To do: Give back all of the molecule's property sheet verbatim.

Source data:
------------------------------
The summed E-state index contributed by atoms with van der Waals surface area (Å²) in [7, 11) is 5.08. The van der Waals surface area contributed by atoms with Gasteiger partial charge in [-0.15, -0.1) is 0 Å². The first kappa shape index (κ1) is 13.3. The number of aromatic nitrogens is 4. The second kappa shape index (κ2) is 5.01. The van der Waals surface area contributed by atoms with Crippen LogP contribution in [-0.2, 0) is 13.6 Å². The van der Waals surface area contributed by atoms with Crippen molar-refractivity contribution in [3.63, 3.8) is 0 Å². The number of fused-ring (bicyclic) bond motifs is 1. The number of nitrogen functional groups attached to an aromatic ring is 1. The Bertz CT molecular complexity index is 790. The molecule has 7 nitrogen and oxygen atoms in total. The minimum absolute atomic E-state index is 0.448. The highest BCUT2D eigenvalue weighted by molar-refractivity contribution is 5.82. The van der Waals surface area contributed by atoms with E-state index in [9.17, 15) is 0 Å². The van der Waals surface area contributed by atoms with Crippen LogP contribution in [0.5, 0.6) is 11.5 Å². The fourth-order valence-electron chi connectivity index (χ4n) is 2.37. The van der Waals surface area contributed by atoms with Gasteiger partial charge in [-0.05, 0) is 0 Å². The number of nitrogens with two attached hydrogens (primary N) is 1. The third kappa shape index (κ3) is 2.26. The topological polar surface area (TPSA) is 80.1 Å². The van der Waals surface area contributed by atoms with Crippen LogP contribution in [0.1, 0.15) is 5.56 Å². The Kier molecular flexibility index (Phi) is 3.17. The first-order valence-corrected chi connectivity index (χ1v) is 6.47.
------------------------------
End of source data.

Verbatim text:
The summed E-state index contributed by atoms with van der Waals surface area (Å²) in [7, 11) is 5.08. The van der Waals surface area contributed by atoms with Gasteiger partial charge in [-0.15, -0.1) is 0 Å². The first kappa shape index (κ1) is 13.3. The number of aromatic nitrogens is 4. The second kappa shape index (κ2) is 5.01. The van der Waals surface area contributed by atoms with Crippen LogP contribution in [-0.2, 0) is 13.6 Å². The van der Waals surface area contributed by atoms with Crippen molar-refractivity contribution in [3.63, 3.8) is 0 Å². The number of fused-ring (bicyclic) bond motifs is 1. The number of nitrogen functional groups attached to an aromatic ring is 1. The Bertz CT molecular complexity index is 790. The molecule has 7 nitrogen and oxygen atoms in total. The minimum absolute atomic E-state index is 0.448. The highest BCUT2D eigenvalue weighted by molar-refractivity contribution is 5.82. The van der Waals surface area contributed by atoms with E-state index in [9.17, 15) is 0 Å². The van der Waals surface area contributed by atoms with Crippen LogP contribution in [0.5, 0.6) is 11.5 Å². The fourth-order valence-electron chi connectivity index (χ4n) is 2.37. The van der Waals surface area contributed by atoms with Gasteiger partial charge in [-0.05, 0) is 0 Å². The number of nitrogens with two attached hydrogens (primary N) is 1. The third kappa shape index (κ3) is 2.26. The topological polar surface area (TPSA) is 80.1 Å². The van der Waals surface area contributed by atoms with Crippen LogP contribution in [0.1, 0.15) is 5.56 Å². The Kier molecular flexibility index (Phi) is 3.17. The first-order valence-corrected chi connectivity index (χ1v) is 6.47.